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Jenkins v. New Jersey Dep't of Corrections

September 23, 2008


On appeal from the New Jersey Department of Corrections.

Per curiam.


Submitted September 8, 2008

Before Judges Lisa and Sapp-Peterson.

Appellant, Alonzo Jenkins, a New Jersey State Prison inmate, appeals from a final decision of the Department of Corrections (DOC) responding to appellant's Request System & Remedy Form stating that his work assignment was changed without justification from the administrative segregation kitchen to the G-Trailer kitchen. Although appellant requested an interview, the DOC responded that the assistant food service supervisor stated he had met with appellant and the matter was resolved by reassigning appellant to the G-Trailer kitchen lunch area. Appellant contended that he was wrongfully transferred based upon suspicion that he was the author of an anonymous letter complaining about conditions in the kitchen, and he was denied due process and equal protection of the law.

Upon receipt of the response, which constituted the final agency action, appellant filed this appeal. He argues he was denied due process because he was reassigned from his work program without a hearing before the Institutional Classification Committee (ICC) and did not receive a written notification of the ICC decision. He further argues he was denied equal protection of the law as compared to other similarly situated inmates. Finally, he argues he was discriminated against under the New Jersey Law Against Discrimination (LAD), N.J.S.A. 10:5-1 to -42.

In his brief, appellant contends that the DOC action deprived him of an increased rate of pay to which he was entitled, and he asks this court to award him the differential from the time of the DOC action until the time of our decision. He also seeks reimbursement of filing fees and out-of-pocket expenses. Finally, appellant seeks reinstatement to the administrative segregation kitchen, at the allegedly higher-paying position of "para-professional cook."

In light of our review of the record and in consideration of the controlling legal principles, we are unpersuaded by appellant's arguments, and we affirm.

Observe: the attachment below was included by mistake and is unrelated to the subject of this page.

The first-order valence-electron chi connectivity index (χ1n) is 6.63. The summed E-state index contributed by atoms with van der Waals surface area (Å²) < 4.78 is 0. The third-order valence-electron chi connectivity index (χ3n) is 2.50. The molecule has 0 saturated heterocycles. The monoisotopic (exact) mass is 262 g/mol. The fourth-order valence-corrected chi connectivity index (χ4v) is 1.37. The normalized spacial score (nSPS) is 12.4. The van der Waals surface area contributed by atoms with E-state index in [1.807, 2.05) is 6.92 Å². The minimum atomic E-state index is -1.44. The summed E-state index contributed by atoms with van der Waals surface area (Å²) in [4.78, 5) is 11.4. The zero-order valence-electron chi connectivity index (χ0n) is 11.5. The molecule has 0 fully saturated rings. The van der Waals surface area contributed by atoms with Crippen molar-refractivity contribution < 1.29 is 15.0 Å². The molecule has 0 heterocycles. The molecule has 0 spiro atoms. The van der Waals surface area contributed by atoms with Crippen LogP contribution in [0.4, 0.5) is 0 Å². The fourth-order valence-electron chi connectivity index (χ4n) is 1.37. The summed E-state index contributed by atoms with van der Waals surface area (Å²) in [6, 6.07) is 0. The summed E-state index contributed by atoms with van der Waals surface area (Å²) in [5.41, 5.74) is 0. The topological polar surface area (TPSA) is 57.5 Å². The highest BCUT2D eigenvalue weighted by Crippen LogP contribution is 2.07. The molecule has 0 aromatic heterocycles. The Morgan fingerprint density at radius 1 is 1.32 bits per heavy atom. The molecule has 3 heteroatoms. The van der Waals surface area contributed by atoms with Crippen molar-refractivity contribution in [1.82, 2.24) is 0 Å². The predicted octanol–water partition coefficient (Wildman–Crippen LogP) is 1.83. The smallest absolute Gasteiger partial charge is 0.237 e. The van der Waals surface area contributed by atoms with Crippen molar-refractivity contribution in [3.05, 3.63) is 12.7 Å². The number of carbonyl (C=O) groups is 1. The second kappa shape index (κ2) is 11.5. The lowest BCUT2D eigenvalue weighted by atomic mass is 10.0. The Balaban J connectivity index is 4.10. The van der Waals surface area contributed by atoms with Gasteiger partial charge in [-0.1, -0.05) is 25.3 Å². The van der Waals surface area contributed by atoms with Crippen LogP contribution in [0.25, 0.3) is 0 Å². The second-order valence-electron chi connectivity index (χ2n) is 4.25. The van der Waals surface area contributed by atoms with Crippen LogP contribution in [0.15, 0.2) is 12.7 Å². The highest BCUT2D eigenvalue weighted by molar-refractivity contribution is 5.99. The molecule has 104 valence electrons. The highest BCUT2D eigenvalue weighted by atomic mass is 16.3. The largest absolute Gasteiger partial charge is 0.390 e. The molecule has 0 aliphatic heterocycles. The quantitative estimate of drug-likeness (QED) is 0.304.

The record on appeal, see R. 2:5-4(b), consists of only three items, appellant's Inmate Face Sheet, his Inmate Progress Notes, and the Request System & Remedy Form. This record establishes that, since March 9, 2006, appellant's work assignment has been the kitchen at a pay of $3.20 per day, seven days per week. The incidents underlying this appeal occurred in May 2007. The record does not reflect appellant's alleged promotion to the position of acting para-professional cook, or any corresponding higher rate of pay. The DOC response to the Request System & Remedy Form is dated May 11, 2007. Appellant's Inmate Progress Notes reflect that on July 17, 2007 at appellant's yearly review the ICC found his adjustment satisfactory and scheduled his next yearly review for July 22, 2008.

Although an inmate does not have a liberty interest in his or her work assignment if it is subject to change without proof of misconduct by the inmate, see Jenkins v. Fauver, 108 N.J. 239, 248 (1987), appellant argues that the DOC has created a liberty interest by virtue of its applicable regulations. Those regulations provide that, subject to availability, the ICC shall assign an inmate to a program, which may include a work assignment, treatment program, education program, and/or vocational training program. N.J.A.C. 10A:9-3.4(d). Further, changes in an inmate's institutional program may be made by the ICC upon inmate or staff request when deemed necessary. N.J.A.C. 10A:9-3.11.

The DOC argues that its action in this case did not change appellant's program, which was a kitchen work assignment, but merely changed the location at which he would perform his assignment. As a result, no ICC review or action was necessary, and thus appellant was not entitled to limited due process protections, including notice, a hearing, and a written decision.

We agree with the DOC. An appellate court will not interfere with the ultimate determination of an agency unless satisfied that the determination was arbitrary, capricious or unreasonable, or that it violated legislative policies in the act governing the agency, or that the findings upon which the decision is based are not supported by the evidence, considering the record as a whole. Campbell v. Dept. of Civil Serv., 39 N.J. 556, 562 (1963). Applying this highly deferential standard here, we have no occasion to conclude that the DOC misapplied the applicable regulations or applied them in an arbitrary or capricious manner. The record establishes that the ICC assigned appellant to a program consisting of a work assignment in the kitchen at a prescribed pay rate, which continued uninterrupted during the time frame of the events underlying this appeal. Change in location of the work is not a change in the assigned program, and could therefore be accomplished without ICC action. There was no due process violation.

We reject appellant's equal protection and LAD arguments. He has failed to present any factual basis to show disparate treatment. Further, he has failed to show that he was a member of a protected class under either theory. Finally, with respect to the LAD, he did not raise the issue in the administrative proceeding, and it is not now cognizable on appeal. Neider v. Royal Indem. Ins. Co., 62 N.J. 229, 234 (1973). Appellant's arguments on these points do not warrant further discussion. R. 2:11-3(e)(1)(D) and (E).

Because we reject appellant's asserted bases for relief, it follows that he is not entitled to the monetary and injunctive ...

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